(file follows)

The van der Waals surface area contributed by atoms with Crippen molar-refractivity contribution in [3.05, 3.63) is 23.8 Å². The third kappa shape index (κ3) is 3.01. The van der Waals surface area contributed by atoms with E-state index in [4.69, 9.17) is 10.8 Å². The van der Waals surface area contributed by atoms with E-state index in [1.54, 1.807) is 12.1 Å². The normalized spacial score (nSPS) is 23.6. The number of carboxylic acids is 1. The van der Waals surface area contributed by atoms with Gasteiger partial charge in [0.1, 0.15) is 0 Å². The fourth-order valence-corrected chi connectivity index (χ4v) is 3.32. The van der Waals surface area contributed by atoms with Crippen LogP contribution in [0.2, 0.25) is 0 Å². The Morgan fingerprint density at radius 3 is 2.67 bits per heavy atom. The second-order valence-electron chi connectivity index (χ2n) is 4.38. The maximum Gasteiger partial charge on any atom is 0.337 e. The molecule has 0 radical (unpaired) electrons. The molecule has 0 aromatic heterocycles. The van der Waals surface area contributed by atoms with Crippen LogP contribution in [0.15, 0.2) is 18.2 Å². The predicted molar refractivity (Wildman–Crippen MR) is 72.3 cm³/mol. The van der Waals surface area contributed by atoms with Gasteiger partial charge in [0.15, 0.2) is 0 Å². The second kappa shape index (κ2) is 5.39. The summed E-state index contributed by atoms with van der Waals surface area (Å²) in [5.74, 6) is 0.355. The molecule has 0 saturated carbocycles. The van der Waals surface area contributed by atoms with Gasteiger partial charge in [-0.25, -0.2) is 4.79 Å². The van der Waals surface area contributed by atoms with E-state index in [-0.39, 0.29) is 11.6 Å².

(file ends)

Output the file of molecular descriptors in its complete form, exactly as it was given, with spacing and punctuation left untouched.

The van der Waals surface area contributed by atoms with Crippen molar-refractivity contribution in [3.05, 3.63) is 23.8 Å². The third kappa shape index (κ3) is 3.01. The van der Waals surface area contributed by atoms with E-state index in [4.69, 9.17) is 10.8 Å². The van der Waals surface area contributed by atoms with E-state index in [1.54, 1.807) is 12.1 Å². The normalized spacial score (nSPS) is 23.6. The number of carboxylic acids is 1. The van der Waals surface area contributed by atoms with Gasteiger partial charge in [0.1, 0.15) is 0 Å². The fourth-order valence-corrected chi connectivity index (χ4v) is 3.32. The van der Waals surface area contributed by atoms with Crippen LogP contribution in [0.2, 0.25) is 0 Å². The Morgan fingerprint density at radius 3 is 2.67 bits per heavy atom. The second-order valence-electron chi connectivity index (χ2n) is 4.38. The maximum Gasteiger partial charge on any atom is 0.337 e. The molecule has 0 radical (unpaired) electrons. The molecule has 0 aromatic heterocycles. The van der Waals surface area contributed by atoms with Crippen LogP contribution in [0.15, 0.2) is 18.2 Å². The predicted molar refractivity (Wildman–Crippen MR) is 72.3 cm³/mol. The van der Waals surface area contributed by atoms with Gasteiger partial charge in [0.15, 0.2) is 0 Å². The second kappa shape index (κ2) is 5.39. The summed E-state index contributed by atoms with van der Waals surface area (Å²) in [5.74, 6) is 0.355. The molecule has 0 saturated carbocycles. The van der Waals surface area contributed by atoms with Gasteiger partial charge in [-0.25, -0.2) is 4.79 Å². The van der Waals surface area contributed by atoms with E-state index in [-0.39, 0.29) is 11.6 Å².